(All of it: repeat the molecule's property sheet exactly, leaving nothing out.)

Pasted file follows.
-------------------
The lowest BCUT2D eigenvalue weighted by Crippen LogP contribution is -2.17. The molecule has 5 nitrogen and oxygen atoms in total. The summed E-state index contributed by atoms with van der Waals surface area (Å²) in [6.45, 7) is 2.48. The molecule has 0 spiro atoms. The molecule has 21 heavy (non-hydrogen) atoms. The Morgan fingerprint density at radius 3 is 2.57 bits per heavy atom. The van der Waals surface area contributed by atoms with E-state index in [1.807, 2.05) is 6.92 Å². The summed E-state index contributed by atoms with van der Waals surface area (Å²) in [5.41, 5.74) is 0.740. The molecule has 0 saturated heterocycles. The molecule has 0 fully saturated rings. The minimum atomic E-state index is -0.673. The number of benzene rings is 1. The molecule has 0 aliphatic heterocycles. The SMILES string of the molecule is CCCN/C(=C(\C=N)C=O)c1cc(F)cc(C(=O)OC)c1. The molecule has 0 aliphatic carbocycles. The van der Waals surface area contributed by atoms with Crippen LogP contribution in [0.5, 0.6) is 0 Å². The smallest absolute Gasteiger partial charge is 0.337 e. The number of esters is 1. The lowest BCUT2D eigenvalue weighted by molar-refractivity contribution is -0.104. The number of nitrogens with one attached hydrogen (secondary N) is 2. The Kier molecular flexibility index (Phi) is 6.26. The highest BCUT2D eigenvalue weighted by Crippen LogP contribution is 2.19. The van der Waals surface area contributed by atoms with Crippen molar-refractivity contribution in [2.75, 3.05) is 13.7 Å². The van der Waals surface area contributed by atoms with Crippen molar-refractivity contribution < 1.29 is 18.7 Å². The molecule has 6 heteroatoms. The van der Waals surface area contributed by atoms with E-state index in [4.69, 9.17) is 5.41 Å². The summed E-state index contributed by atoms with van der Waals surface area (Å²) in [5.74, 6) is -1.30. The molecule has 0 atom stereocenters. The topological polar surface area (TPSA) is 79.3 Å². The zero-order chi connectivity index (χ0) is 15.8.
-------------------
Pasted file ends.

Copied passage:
The lowest BCUT2D eigenvalue weighted by Crippen LogP contribution is -2.17. The molecule has 5 nitrogen and oxygen atoms in total. The summed E-state index contributed by atoms with van der Waals surface area (Å²) in [6.45, 7) is 2.48. The molecule has 0 spiro atoms. The molecule has 21 heavy (non-hydrogen) atoms. The Morgan fingerprint density at radius 3 is 2.57 bits per heavy atom. The van der Waals surface area contributed by atoms with E-state index in [1.807, 2.05) is 6.92 Å². The summed E-state index contributed by atoms with van der Waals surface area (Å²) in [5.41, 5.74) is 0.740. The molecule has 0 saturated heterocycles. The molecule has 0 fully saturated rings. The minimum atomic E-state index is -0.673. The number of benzene rings is 1. The molecule has 0 aliphatic heterocycles. The SMILES string of the molecule is CCCN/C(=C(\C=N)C=O)c1cc(F)cc(C(=O)OC)c1. The molecule has 0 aliphatic carbocycles. The van der Waals surface area contributed by atoms with Crippen LogP contribution in [0.5, 0.6) is 0 Å². The smallest absolute Gasteiger partial charge is 0.337 e. The number of esters is 1. The lowest BCUT2D eigenvalue weighted by molar-refractivity contribution is -0.104. The number of nitrogens with one attached hydrogen (secondary N) is 2. The Kier molecular flexibility index (Phi) is 6.26. The highest BCUT2D eigenvalue weighted by Crippen LogP contribution is 2.19. The van der Waals surface area contributed by atoms with Crippen molar-refractivity contribution in [2.75, 3.05) is 13.7 Å². The van der Waals surface area contributed by atoms with Crippen molar-refractivity contribution < 1.29 is 18.7 Å². The molecule has 6 heteroatoms. The van der Waals surface area contributed by atoms with E-state index in [4.69, 9.17) is 5.41 Å². The summed E-state index contributed by atoms with van der Waals surface area (Å²) in [5.74, 6) is -1.30. The molecule has 0 atom stereocenters. The topological polar surface area (TPSA) is 79.3 Å². The zero-order chi connectivity index (χ0) is 15.8.